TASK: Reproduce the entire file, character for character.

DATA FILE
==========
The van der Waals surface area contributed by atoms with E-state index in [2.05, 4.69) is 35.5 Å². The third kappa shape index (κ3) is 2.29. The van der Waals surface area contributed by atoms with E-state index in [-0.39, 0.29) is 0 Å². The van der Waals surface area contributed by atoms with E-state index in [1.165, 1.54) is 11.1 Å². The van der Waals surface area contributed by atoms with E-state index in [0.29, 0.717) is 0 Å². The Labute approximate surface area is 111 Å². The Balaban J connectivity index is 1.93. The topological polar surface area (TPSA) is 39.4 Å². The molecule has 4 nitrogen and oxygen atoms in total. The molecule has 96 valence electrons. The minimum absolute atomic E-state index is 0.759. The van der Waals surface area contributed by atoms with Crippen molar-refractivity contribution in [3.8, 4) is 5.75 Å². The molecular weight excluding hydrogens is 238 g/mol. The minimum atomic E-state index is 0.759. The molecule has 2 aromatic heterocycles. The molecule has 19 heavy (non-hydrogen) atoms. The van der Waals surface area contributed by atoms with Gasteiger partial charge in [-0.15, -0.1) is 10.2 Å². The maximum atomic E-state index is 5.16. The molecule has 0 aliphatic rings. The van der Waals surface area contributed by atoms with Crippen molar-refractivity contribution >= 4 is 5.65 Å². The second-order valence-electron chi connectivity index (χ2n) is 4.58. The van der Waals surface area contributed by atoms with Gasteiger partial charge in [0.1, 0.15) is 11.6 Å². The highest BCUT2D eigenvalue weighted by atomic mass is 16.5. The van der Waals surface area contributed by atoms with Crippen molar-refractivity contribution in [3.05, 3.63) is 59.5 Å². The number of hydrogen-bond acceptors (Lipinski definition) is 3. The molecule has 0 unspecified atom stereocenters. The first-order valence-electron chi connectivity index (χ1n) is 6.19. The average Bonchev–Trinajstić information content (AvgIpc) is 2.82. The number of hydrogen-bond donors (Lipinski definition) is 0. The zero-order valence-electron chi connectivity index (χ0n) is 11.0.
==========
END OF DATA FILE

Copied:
The van der Waals surface area contributed by atoms with E-state index in [2.05, 4.69) is 35.5 Å². The third kappa shape index (κ3) is 2.29. The van der Waals surface area contributed by atoms with E-state index in [-0.39, 0.29) is 0 Å². The van der Waals surface area contributed by atoms with E-state index in [1.165, 1.54) is 11.1 Å². The van der Waals surface area contributed by atoms with E-state index in [0.29, 0.717) is 0 Å². The Labute approximate surface area is 111 Å². The Balaban J connectivity index is 1.93. The topological polar surface area (TPSA) is 39.4 Å². The molecule has 4 nitrogen and oxygen atoms in total. The molecule has 96 valence electrons. The minimum absolute atomic E-state index is 0.759. The van der Waals surface area contributed by atoms with Crippen molar-refractivity contribution in [3.8, 4) is 5.75 Å². The molecular weight excluding hydrogens is 238 g/mol. The minimum atomic E-state index is 0.759. The molecule has 2 aromatic heterocycles. The molecule has 19 heavy (non-hydrogen) atoms. The van der Waals surface area contributed by atoms with Gasteiger partial charge in [-0.15, -0.1) is 10.2 Å². The maximum atomic E-state index is 5.16. The molecule has 0 aliphatic rings. The van der Waals surface area contributed by atoms with Crippen molar-refractivity contribution >= 4 is 5.65 Å². The second-order valence-electron chi connectivity index (χ2n) is 4.58. The van der Waals surface area contributed by atoms with Gasteiger partial charge in [0.1, 0.15) is 11.6 Å². The highest BCUT2D eigenvalue weighted by atomic mass is 16.5. The van der Waals surface area contributed by atoms with Crippen molar-refractivity contribution in [3.05, 3.63) is 59.5 Å². The number of hydrogen-bond acceptors (Lipinski definition) is 3. The molecule has 0 unspecified atom stereocenters. The first-order valence-electron chi connectivity index (χ1n) is 6.19. The average Bonchev–Trinajstić information content (AvgIpc) is 2.82. The number of hydrogen-bond donors (Lipinski definition) is 0. The zero-order valence-electron chi connectivity index (χ0n) is 11.0.